Defendant argues that an instruction on wrongful interference with the Agreement's non-disclosure provision was improper because Plaintiff did not present substantial evidence to support that Defendant induced Rowland to breach the non-disclosure provision of the Agreement. (Doc. No. 127 at 14; Doc. No. 125 at 9). Defendant contends the lack of substantial evidence for this effect is grounds for a new trial, and in the alternative for judgment as a matter of law under Rule 50(b). Regardless of whether the Court considers this error under Rule 59(a) or 50(b), Defendant is not entitled to a new trial or judgment as a matter of law. No miscarriage of justice has occurred, and Plaintiff submitted substantial circumstantial evidence and testimony, as summarized below, to support the claim. To establish the tort of interference with contract, the plaintiff must show “(1) a valid contract between the plaintiff and a third person which confers upon the plaintiff a contractual right against a third person; (2) the defendant knows of the contract; (3) the defendant intentionally induces the third person not to perform the contract; (4) and in doing so acts without justification; (5) resulting in actual damage to plaintiff.” United Labs., Inc. v. Kuykendall, 322 N.C. 643, 661-62, 370 S.E.2d 375, 387 (1988) (citing Childress v. Abeles, 240 N.C. 667, 674, 84 S.E.2d 176, 181 (1954)). Here, Plaintiff presented evidence of the Agreement which contained a non-disclosure provision and that Defendant was informed of the Agreement a couple months after hiring Rowland. Defendant gave Rowland an oral job offer, and soon thereafter, Rowland submitted his two week notice and backed up his data from his work computer on a S.D. card. Rowland had not backed up his data on these devices in eight months and he backed up data that he did not use in the performance of his work for Plaintiff. Testimony was also presented that Plaintiff's data was automatically backed up, and Plaintiff had a policy against employees' unilaterally backing up their data. On his last day of work, Rowland did not return the S.D. card and remained in possession of the S.D. card when he commenced work for Defendant. Further, Defendant did not want Plaintiff to learn of Rowland's employment and discussed steps to prevent Plaintiff from learning of this. Defendant knew that many of Plaintiff's former employers were subject to non-disclosure and non-competition provisions. Evidence was also presented that Defendant permitted Rowland, unlike most of Defendant's employees in similar positions, to work remotely full time from his home in Georgia, instead of its corporate office. On top of that, evidence was presented that Rowland and his attorney destroyed data on Rowland's personal computer and on the S.D. card in close proximity to relevant events in the litigation brought by Plaintiff. Nevertheless, Defendant continued to employ Rowland, an at-will employee, despite learning about the Agreement and his possession of the S.D. card. Testimony that Defendant paid and continues to pay Rowland's attorneys' fees and had only paid the attorneys' fees for one other employee was also presented. Given this evidence, the verdict was not contrary to the clear weight of evidence, and the Court cannot conclude that the evidence was insufficient as a matter of law to sustain the claim for tortious interference with the non-disclosure provision.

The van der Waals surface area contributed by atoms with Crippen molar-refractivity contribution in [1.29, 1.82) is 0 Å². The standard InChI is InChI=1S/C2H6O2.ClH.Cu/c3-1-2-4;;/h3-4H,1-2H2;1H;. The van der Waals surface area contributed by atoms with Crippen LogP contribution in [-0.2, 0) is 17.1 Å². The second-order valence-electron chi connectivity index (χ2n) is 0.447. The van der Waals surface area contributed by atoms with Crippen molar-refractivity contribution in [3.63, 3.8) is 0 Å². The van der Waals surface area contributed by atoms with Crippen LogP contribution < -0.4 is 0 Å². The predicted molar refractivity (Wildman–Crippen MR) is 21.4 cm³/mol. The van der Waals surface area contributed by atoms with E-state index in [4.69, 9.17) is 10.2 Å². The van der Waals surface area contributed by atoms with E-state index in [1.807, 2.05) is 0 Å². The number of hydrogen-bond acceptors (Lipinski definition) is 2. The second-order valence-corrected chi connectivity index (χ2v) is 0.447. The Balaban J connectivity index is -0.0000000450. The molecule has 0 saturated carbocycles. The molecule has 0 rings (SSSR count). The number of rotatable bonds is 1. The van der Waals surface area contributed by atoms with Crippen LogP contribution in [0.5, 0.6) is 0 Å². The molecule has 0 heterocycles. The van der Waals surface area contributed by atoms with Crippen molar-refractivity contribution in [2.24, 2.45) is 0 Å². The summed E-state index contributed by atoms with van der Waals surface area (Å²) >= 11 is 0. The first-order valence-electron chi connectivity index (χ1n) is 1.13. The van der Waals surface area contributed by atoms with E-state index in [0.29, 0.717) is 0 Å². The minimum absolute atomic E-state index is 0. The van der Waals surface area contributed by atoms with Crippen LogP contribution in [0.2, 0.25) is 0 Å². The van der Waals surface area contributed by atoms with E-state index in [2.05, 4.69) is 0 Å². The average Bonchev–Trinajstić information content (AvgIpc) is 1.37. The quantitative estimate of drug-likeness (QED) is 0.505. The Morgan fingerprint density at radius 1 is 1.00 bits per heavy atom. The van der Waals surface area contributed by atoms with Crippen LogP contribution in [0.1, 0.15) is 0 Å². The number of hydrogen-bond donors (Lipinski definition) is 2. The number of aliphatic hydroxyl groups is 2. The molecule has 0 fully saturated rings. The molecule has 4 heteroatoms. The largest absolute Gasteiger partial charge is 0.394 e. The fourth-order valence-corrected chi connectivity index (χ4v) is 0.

b. Actual Damages

         Defendant argues it is entitled to a new trial because the Court erred by not giving the special instruction requested by Defendant on each tortious interference with contract claim that “[a]s to this claim, actual damages means damages in excess of one dollar.” In the alternative, Defendant argues that it is entitled to judgment as a matter of law because Plaintiff did not produce sufficient evidence to support a jury verdict of $1 in actual damages. Defendant also contends Plaintiff did not produce sufficient evidence to support any damages award.

         However, as to Defendant's first request, Defendant has not shown that this proposed jury instruction, which the Court declined to give, “(1) was correct; (2) was not substantially covered by the court's charge to the jury; and (3) dealt with some point in the trial so important, that failure to give the requested instruction seriously impaired that party's ability to make its case.” United States v. Duygu Kivanc, 714 F.3d 782, 794 (4th Cir. 2013) (quoting Noel v. Artson, 641 F.3d 580, 586 (4th Cir. 2011)). Defendant has not cited any North Carolina case or law to support its first contention that “[a]s to [a claim for wrongful interference with contract], actual damages means damages in excess of one dollar.” Contra Godwin v. Vinson, 254 N.C. 582, 587, 119 S.E.2d 616, 620 (1961) (defining actual damages as “compensation for injuries and losses which are the direct and proximate result” of the wrong); Black's Law Dictionary (10th ed. 2014) (defining actual damages as “[a]n amount awarded to complainant to compensate for a proven injury or loss; damages that repay actual losses”). Although it may be atypical for a jury to find actual damages of one dollar, the law in North Carolina does not preclude such an award merely because the amount is one dollar. Therefore, the Court did not err or prejudice Defendant by declining to give the proposed jury instruction.